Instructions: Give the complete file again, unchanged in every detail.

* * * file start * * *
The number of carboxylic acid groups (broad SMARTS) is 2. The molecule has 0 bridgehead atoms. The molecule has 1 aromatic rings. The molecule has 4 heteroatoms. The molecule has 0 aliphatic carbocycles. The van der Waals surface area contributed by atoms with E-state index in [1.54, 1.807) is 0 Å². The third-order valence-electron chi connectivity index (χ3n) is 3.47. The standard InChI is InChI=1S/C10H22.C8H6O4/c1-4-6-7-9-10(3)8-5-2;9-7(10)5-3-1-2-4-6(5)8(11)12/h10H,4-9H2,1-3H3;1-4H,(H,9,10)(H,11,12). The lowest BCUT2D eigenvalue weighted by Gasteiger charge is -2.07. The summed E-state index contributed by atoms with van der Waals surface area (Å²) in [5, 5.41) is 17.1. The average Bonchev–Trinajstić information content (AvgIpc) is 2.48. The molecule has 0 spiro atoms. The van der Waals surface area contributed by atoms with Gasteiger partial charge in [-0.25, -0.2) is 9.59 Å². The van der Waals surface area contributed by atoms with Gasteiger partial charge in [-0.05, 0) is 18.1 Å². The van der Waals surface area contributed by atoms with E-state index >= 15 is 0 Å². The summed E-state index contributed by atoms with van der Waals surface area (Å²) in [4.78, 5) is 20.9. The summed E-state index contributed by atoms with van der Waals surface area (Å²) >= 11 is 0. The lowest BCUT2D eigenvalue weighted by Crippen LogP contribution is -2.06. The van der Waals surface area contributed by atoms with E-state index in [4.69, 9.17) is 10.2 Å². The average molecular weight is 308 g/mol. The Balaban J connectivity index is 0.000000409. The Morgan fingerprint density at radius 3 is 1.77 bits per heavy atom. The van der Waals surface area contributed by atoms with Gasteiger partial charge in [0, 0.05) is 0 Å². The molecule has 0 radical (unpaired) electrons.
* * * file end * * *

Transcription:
The number of carboxylic acid groups (broad SMARTS) is 2. The molecule has 0 bridgehead atoms. The molecule has 1 aromatic rings. The molecule has 4 heteroatoms. The molecule has 0 aliphatic carbocycles. The van der Waals surface area contributed by atoms with E-state index in [1.54, 1.807) is 0 Å². The third-order valence-electron chi connectivity index (χ3n) is 3.47. The standard InChI is InChI=1S/C10H22.C8H6O4/c1-4-6-7-9-10(3)8-5-2;9-7(10)5-3-1-2-4-6(5)8(11)12/h10H,4-9H2,1-3H3;1-4H,(H,9,10)(H,11,12). The lowest BCUT2D eigenvalue weighted by Gasteiger charge is -2.07. The summed E-state index contributed by atoms with van der Waals surface area (Å²) in [5, 5.41) is 17.1. The average Bonchev–Trinajstić information content (AvgIpc) is 2.48. The molecule has 0 spiro atoms. The van der Waals surface area contributed by atoms with Gasteiger partial charge in [-0.25, -0.2) is 9.59 Å². The van der Waals surface area contributed by atoms with Gasteiger partial charge in [-0.05, 0) is 18.1 Å². The van der Waals surface area contributed by atoms with E-state index >= 15 is 0 Å². The summed E-state index contributed by atoms with van der Waals surface area (Å²) in [4.78, 5) is 20.9. The summed E-state index contributed by atoms with van der Waals surface area (Å²) >= 11 is 0. The lowest BCUT2D eigenvalue weighted by Crippen LogP contribution is -2.06. The van der Waals surface area contributed by atoms with E-state index in [4.69, 9.17) is 10.2 Å². The average molecular weight is 308 g/mol. The Balaban J connectivity index is 0.000000409. The Morgan fingerprint density at radius 3 is 1.77 bits per heavy atom. The van der Waals surface area contributed by atoms with Gasteiger partial charge in [0, 0.05) is 0 Å². The molecule has 0 radical (unpaired) electrons.